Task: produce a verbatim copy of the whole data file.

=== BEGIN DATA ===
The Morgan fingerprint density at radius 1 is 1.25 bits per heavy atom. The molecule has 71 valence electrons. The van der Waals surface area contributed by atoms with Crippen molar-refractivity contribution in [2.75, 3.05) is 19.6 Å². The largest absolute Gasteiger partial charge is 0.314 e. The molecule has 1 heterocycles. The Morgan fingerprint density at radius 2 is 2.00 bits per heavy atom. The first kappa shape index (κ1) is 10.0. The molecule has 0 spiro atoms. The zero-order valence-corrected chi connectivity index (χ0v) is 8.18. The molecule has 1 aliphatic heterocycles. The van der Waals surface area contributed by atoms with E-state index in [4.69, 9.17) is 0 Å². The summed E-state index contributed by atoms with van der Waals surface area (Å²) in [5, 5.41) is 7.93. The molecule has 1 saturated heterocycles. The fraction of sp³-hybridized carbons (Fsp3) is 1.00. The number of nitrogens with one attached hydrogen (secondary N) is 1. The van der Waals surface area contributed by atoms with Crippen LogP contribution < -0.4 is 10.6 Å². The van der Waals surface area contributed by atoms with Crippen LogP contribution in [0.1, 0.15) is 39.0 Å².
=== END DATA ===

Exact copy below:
The Morgan fingerprint density at radius 1 is 1.25 bits per heavy atom. The molecule has 71 valence electrons. The van der Waals surface area contributed by atoms with Crippen molar-refractivity contribution in [2.75, 3.05) is 19.6 Å². The largest absolute Gasteiger partial charge is 0.314 e. The molecule has 1 heterocycles. The Morgan fingerprint density at radius 2 is 2.00 bits per heavy atom. The first kappa shape index (κ1) is 10.0. The molecule has 0 spiro atoms. The zero-order valence-corrected chi connectivity index (χ0v) is 8.18. The molecule has 1 aliphatic heterocycles. The van der Waals surface area contributed by atoms with E-state index in [4.69, 9.17) is 0 Å². The summed E-state index contributed by atoms with van der Waals surface area (Å²) in [5, 5.41) is 7.93. The molecule has 1 saturated heterocycles. The fraction of sp³-hybridized carbons (Fsp3) is 1.00. The number of nitrogens with one attached hydrogen (secondary N) is 1. The van der Waals surface area contributed by atoms with Crippen LogP contribution < -0.4 is 10.6 Å². The van der Waals surface area contributed by atoms with Crippen LogP contribution in [0.1, 0.15) is 39.0 Å².